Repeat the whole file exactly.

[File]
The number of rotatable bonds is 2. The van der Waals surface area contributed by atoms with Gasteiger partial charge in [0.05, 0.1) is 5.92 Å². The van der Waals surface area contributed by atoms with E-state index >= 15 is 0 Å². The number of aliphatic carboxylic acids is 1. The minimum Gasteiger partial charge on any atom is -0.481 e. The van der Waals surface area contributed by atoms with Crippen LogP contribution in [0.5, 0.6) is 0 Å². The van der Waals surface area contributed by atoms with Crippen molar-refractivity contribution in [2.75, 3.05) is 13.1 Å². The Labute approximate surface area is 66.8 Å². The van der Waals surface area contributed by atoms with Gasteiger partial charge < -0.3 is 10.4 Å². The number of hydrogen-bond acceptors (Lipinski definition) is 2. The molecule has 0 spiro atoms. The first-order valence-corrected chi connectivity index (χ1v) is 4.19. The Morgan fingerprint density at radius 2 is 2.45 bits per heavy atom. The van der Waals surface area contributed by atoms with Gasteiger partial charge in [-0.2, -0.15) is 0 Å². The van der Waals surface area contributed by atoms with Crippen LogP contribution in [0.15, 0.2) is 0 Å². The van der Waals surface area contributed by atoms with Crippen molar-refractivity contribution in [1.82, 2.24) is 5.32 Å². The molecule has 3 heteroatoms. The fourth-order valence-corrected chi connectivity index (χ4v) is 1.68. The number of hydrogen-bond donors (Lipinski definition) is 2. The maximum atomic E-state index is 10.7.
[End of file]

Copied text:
The number of rotatable bonds is 2. The van der Waals surface area contributed by atoms with Gasteiger partial charge in [0.05, 0.1) is 5.92 Å². The van der Waals surface area contributed by atoms with E-state index >= 15 is 0 Å². The number of aliphatic carboxylic acids is 1. The minimum Gasteiger partial charge on any atom is -0.481 e. The van der Waals surface area contributed by atoms with Crippen LogP contribution in [0.5, 0.6) is 0 Å². The van der Waals surface area contributed by atoms with Crippen molar-refractivity contribution in [2.75, 3.05) is 13.1 Å². The Labute approximate surface area is 66.8 Å². The van der Waals surface area contributed by atoms with Gasteiger partial charge < -0.3 is 10.4 Å². The number of hydrogen-bond acceptors (Lipinski definition) is 2. The molecule has 0 spiro atoms. The first-order valence-corrected chi connectivity index (χ1v) is 4.19. The Morgan fingerprint density at radius 2 is 2.45 bits per heavy atom. The van der Waals surface area contributed by atoms with Gasteiger partial charge in [-0.2, -0.15) is 0 Å². The van der Waals surface area contributed by atoms with Crippen LogP contribution in [0.15, 0.2) is 0 Å². The van der Waals surface area contributed by atoms with Crippen molar-refractivity contribution in [1.82, 2.24) is 5.32 Å². The molecule has 3 heteroatoms. The fourth-order valence-corrected chi connectivity index (χ4v) is 1.68. The number of hydrogen-bond donors (Lipinski definition) is 2. The maximum atomic E-state index is 10.7.